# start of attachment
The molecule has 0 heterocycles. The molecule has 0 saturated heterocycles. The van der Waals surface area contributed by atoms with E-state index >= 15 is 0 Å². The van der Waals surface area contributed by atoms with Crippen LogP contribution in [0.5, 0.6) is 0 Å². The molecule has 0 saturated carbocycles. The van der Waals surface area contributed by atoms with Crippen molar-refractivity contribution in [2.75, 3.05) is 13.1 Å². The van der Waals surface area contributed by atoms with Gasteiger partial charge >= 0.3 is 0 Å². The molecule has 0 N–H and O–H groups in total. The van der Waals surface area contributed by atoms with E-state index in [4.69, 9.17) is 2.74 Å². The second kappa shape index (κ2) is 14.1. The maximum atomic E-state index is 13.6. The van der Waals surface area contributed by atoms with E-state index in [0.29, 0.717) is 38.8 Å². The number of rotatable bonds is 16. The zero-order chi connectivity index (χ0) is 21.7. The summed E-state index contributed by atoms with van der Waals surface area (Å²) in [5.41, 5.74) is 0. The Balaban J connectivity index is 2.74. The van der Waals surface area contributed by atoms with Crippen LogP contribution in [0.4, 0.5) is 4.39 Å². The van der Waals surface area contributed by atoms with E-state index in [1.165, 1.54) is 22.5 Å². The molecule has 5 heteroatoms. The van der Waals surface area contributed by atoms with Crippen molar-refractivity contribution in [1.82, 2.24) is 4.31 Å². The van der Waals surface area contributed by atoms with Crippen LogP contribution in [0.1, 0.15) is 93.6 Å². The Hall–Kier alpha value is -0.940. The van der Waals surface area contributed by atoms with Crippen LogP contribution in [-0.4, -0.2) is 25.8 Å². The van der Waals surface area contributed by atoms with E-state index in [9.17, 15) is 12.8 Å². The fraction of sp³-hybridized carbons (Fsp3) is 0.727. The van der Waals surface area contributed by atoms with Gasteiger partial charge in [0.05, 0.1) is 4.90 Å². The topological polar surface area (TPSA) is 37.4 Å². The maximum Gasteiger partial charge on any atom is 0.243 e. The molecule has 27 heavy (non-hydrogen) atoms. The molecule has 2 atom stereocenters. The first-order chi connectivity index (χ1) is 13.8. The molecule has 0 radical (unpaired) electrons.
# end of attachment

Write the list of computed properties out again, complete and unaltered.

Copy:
The molecule has 0 heterocycles. The molecule has 0 saturated heterocycles. The van der Waals surface area contributed by atoms with E-state index >= 15 is 0 Å². The van der Waals surface area contributed by atoms with Crippen LogP contribution in [0.5, 0.6) is 0 Å². The molecule has 0 saturated carbocycles. The van der Waals surface area contributed by atoms with Crippen molar-refractivity contribution in [2.75, 3.05) is 13.1 Å². The van der Waals surface area contributed by atoms with Gasteiger partial charge >= 0.3 is 0 Å². The molecule has 0 N–H and O–H groups in total. The van der Waals surface area contributed by atoms with E-state index in [4.69, 9.17) is 2.74 Å². The second kappa shape index (κ2) is 14.1. The maximum atomic E-state index is 13.6. The van der Waals surface area contributed by atoms with E-state index in [0.29, 0.717) is 38.8 Å². The number of rotatable bonds is 16. The zero-order chi connectivity index (χ0) is 21.7. The summed E-state index contributed by atoms with van der Waals surface area (Å²) in [5.41, 5.74) is 0. The Balaban J connectivity index is 2.74. The van der Waals surface area contributed by atoms with Crippen LogP contribution in [0.4, 0.5) is 4.39 Å². The van der Waals surface area contributed by atoms with E-state index in [1.165, 1.54) is 22.5 Å². The molecule has 5 heteroatoms. The van der Waals surface area contributed by atoms with Crippen molar-refractivity contribution in [1.82, 2.24) is 4.31 Å². The van der Waals surface area contributed by atoms with Crippen LogP contribution in [0.1, 0.15) is 93.6 Å². The Hall–Kier alpha value is -0.940. The van der Waals surface area contributed by atoms with Crippen LogP contribution in [-0.4, -0.2) is 25.8 Å². The van der Waals surface area contributed by atoms with E-state index in [9.17, 15) is 12.8 Å². The fraction of sp³-hybridized carbons (Fsp3) is 0.727. The van der Waals surface area contributed by atoms with Gasteiger partial charge in [0.05, 0.1) is 4.90 Å². The topological polar surface area (TPSA) is 37.4 Å². The maximum Gasteiger partial charge on any atom is 0.243 e. The molecule has 27 heavy (non-hydrogen) atoms. The molecule has 2 atom stereocenters. The first-order chi connectivity index (χ1) is 13.8. The molecule has 0 radical (unpaired) electrons.